• The company is not very good at giving variable perks and privileges which does mark to be a notable limitation while recruiting and retaining talent (Matthews, Harbin and Daigle, 2018). Eventually, an employee likes to feel valued and respected with more than just a paycheck and stock options and it does pose a problem for the management to retain good employees in the long run when they are aware that the long and hard, work culture won't entail into any other incentive from the company's end. Therefore, sustainability, in the long run, becomes a cause of concern.

In 2018, Amazon launched an employer branding strategy targeting effective use of the power of social media by letting its employees share positive feedback of working in the company through platforms such as Twitter. However, the move received questionable responses from various users who even alleged that the responses shared by the employees weren’t real (Ranosa, 2018).

Thus, to conclude from the above, it becomes clear that no matter how well the company's market position and profitability are and no matter what steps they are taking to ensure a positive image regarding the work culture, the fact is that the employer brand of Amazon as published by the article has eroded over time due to their constant insistence on tough and challenging work culture. The sustainability might look good in the short-term perspective but in the longer-run from employee's point-of-view, the sustainability does not seem very strong.

2.3 Are Amazon Employees Thriving/barely Surviving?

Amazon’s employees cannot be singly classified as either thriving or barely surviving. Amazon is a company that in the span 26 years has established its magnanimity in various countries across the world and is an employer to more than seven hundred thousand people. The extent and wide scope of business operations of the company require a different kind of talent pool for a different position and functions (Majed, Nuraddin and Hama, 2018). As evidenced from the case analysis and observed from various reports, in the first instance, it can be easily judged that the employees at Amazon work in a hard-task environment and are susceptible to stress and anxiety leading to believe that they are barely surviving. Assuming this theory to be the only truth brings a stark contradiction offered by the incredible achievements and milestones that the organization has embarked upon in 26 years.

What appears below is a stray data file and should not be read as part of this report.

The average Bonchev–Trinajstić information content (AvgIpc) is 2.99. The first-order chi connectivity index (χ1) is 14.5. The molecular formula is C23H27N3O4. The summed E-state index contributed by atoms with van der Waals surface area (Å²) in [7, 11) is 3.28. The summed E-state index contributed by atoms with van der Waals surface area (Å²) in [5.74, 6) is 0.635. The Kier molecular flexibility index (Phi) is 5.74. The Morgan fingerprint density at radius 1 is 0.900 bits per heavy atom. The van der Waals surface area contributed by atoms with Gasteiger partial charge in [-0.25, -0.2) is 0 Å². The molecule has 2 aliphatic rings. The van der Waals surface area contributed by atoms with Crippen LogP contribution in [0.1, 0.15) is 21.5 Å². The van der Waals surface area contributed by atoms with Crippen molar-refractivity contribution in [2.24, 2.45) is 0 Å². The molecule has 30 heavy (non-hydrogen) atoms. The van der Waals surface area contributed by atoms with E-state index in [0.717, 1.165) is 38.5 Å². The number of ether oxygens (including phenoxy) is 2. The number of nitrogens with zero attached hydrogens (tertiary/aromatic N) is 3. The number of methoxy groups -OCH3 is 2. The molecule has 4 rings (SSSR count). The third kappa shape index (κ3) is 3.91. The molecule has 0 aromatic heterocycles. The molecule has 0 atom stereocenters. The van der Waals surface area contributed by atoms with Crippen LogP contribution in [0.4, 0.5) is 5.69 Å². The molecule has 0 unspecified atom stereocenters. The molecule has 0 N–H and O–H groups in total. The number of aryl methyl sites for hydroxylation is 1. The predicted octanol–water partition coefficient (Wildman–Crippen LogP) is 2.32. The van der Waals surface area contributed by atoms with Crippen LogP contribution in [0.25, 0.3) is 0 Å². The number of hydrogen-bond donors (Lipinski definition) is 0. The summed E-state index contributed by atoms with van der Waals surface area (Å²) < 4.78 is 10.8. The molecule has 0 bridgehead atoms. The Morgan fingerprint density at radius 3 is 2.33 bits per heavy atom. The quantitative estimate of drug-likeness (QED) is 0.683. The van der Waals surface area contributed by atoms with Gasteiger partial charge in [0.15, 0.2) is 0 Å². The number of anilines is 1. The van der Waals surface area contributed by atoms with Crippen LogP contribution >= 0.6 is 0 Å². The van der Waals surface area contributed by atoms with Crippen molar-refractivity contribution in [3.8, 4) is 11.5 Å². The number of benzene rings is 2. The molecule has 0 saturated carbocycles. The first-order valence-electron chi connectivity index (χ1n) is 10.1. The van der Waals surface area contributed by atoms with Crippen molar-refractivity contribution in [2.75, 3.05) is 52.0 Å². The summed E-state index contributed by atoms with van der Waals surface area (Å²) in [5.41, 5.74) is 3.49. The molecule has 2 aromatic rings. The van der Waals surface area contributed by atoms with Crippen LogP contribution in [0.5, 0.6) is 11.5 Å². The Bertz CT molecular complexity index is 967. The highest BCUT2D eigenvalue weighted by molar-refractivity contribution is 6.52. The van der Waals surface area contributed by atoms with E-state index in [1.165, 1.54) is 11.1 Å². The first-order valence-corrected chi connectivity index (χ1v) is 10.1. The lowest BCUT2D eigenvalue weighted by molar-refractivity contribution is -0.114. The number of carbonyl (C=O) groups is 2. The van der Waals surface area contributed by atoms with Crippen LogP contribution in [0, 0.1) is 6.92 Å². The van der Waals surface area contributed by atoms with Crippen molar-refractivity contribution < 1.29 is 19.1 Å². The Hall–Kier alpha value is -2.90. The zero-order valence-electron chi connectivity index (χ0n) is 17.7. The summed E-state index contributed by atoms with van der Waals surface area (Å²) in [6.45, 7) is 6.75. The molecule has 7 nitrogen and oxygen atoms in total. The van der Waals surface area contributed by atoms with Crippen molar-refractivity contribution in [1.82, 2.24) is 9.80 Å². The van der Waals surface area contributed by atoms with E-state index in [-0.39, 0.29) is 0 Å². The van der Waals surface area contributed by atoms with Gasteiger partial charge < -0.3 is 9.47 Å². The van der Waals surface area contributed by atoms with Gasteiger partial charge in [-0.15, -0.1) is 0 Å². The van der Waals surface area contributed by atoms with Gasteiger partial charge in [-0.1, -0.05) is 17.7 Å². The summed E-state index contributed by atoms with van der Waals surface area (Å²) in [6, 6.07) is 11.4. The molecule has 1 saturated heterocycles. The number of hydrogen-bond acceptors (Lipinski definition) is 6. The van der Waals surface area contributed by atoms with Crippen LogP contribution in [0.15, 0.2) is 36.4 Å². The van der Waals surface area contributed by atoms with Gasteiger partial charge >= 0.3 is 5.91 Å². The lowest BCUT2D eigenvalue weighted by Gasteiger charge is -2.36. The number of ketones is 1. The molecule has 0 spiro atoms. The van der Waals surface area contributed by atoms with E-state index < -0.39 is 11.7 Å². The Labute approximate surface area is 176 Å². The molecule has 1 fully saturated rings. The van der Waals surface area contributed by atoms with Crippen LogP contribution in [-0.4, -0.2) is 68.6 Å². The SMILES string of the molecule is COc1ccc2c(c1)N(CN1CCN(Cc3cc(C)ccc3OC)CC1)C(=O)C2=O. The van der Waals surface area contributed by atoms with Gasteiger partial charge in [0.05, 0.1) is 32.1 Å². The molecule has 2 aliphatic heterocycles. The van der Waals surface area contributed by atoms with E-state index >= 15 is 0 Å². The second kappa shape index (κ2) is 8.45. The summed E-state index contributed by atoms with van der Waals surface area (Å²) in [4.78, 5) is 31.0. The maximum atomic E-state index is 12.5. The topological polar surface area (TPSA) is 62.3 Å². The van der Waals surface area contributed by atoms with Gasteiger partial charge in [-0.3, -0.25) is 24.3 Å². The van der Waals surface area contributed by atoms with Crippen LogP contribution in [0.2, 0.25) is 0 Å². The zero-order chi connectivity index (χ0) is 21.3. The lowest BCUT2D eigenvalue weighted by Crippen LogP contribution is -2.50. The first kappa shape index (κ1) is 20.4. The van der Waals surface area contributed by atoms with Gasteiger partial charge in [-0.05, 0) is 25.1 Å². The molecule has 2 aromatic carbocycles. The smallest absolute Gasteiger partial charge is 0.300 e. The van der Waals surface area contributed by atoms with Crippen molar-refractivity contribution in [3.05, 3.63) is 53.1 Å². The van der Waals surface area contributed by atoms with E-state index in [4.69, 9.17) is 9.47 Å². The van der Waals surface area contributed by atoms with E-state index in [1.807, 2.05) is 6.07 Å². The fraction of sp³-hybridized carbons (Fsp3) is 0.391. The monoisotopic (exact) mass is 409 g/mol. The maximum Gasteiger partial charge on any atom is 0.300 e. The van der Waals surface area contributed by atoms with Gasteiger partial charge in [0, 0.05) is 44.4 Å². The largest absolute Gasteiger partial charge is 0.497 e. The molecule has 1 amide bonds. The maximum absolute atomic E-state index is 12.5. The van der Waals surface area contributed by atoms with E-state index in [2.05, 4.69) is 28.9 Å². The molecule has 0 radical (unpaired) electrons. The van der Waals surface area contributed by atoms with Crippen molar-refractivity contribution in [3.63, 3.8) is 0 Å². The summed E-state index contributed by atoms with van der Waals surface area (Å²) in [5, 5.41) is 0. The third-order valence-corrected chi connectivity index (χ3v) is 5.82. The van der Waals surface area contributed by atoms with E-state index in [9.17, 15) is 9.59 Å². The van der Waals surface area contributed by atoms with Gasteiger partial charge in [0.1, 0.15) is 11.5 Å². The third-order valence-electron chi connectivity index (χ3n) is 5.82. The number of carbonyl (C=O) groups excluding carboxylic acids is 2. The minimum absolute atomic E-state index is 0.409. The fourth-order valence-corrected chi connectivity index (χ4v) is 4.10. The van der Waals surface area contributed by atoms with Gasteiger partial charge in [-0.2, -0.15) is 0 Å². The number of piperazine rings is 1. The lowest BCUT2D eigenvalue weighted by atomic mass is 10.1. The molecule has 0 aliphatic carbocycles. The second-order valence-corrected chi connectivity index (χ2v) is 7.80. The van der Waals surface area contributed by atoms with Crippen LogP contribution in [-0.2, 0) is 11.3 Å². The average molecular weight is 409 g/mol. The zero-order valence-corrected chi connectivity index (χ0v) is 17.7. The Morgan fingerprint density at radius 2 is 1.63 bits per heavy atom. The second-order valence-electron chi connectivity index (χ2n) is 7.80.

To analyze the situation, it is important to consider the perspective of both organization and the employees. The Founder and President of Amazon, Jeff Bezos has on several occasions spoken in-depth about what Amazon’s vision is and what the company expects out of its present and prospective employees (Hammett, 2018). Amazon essentially works on the concept of agile management, although the term has not been formally coined by the company but is reflective in its culture. The organization focuses highly on customer needs and expectations and has always openly clarified that working in Amazon “is not easy” taking pride in the tough work culture (Hammett, 2018). Therefore, it may not be exactly right to say that any working or prospecting employee is not aware of the kind of work culture they might have to get exposed to while agreeing to work for Amazon.